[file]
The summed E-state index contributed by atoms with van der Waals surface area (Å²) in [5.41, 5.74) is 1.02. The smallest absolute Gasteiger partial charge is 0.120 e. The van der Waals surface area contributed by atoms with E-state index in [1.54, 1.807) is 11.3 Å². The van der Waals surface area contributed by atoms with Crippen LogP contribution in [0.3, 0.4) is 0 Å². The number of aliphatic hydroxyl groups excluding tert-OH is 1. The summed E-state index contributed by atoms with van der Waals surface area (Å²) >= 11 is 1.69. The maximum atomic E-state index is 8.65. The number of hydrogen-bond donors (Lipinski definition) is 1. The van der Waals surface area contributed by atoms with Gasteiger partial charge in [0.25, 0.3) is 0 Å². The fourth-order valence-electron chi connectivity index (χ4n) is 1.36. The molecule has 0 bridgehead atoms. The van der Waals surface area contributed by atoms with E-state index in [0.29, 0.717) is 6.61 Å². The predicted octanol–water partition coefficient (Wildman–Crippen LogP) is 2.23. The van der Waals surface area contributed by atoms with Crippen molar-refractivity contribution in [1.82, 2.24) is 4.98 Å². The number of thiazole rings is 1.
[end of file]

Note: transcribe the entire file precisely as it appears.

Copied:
The summed E-state index contributed by atoms with van der Waals surface area (Å²) in [5.41, 5.74) is 1.02. The smallest absolute Gasteiger partial charge is 0.120 e. The van der Waals surface area contributed by atoms with E-state index in [1.54, 1.807) is 11.3 Å². The van der Waals surface area contributed by atoms with Crippen LogP contribution in [0.3, 0.4) is 0 Å². The number of aliphatic hydroxyl groups excluding tert-OH is 1. The summed E-state index contributed by atoms with van der Waals surface area (Å²) >= 11 is 1.69. The maximum atomic E-state index is 8.65. The number of hydrogen-bond donors (Lipinski definition) is 1. The van der Waals surface area contributed by atoms with Gasteiger partial charge in [0.25, 0.3) is 0 Å². The fourth-order valence-electron chi connectivity index (χ4n) is 1.36. The molecule has 0 bridgehead atoms. The van der Waals surface area contributed by atoms with E-state index in [0.29, 0.717) is 6.61 Å². The predicted octanol–water partition coefficient (Wildman–Crippen LogP) is 2.23. The van der Waals surface area contributed by atoms with Crippen molar-refractivity contribution in [1.82, 2.24) is 4.98 Å². The number of thiazole rings is 1.